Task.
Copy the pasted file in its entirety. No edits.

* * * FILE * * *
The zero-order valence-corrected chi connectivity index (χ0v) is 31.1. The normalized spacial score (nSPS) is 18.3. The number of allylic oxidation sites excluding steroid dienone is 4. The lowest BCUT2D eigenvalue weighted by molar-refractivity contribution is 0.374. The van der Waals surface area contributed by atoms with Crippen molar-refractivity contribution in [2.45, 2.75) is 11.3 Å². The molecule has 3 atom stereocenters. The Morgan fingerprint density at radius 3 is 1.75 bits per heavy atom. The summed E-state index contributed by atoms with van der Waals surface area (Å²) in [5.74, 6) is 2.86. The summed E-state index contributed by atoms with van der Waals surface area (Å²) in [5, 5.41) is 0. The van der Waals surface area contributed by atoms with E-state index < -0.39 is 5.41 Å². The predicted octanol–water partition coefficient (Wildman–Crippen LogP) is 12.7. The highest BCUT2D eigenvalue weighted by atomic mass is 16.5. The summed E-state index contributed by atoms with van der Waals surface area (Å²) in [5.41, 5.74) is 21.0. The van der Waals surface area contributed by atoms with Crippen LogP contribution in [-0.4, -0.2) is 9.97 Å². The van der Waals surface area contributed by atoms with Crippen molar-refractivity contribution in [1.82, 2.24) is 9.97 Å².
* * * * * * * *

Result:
The zero-order valence-corrected chi connectivity index (χ0v) is 31.1. The normalized spacial score (nSPS) is 18.3. The number of allylic oxidation sites excluding steroid dienone is 4. The lowest BCUT2D eigenvalue weighted by molar-refractivity contribution is 0.374. The van der Waals surface area contributed by atoms with Crippen molar-refractivity contribution in [2.45, 2.75) is 11.3 Å². The molecule has 3 atom stereocenters. The Morgan fingerprint density at radius 3 is 1.75 bits per heavy atom. The summed E-state index contributed by atoms with van der Waals surface area (Å²) in [5.74, 6) is 2.86. The summed E-state index contributed by atoms with van der Waals surface area (Å²) in [5, 5.41) is 0. The van der Waals surface area contributed by atoms with E-state index < -0.39 is 5.41 Å². The predicted octanol–water partition coefficient (Wildman–Crippen LogP) is 12.7. The highest BCUT2D eigenvalue weighted by atomic mass is 16.5. The summed E-state index contributed by atoms with van der Waals surface area (Å²) in [5.41, 5.74) is 21.0. The van der Waals surface area contributed by atoms with Crippen LogP contribution in [-0.4, -0.2) is 9.97 Å². The van der Waals surface area contributed by atoms with Crippen molar-refractivity contribution in [1.82, 2.24) is 9.97 Å².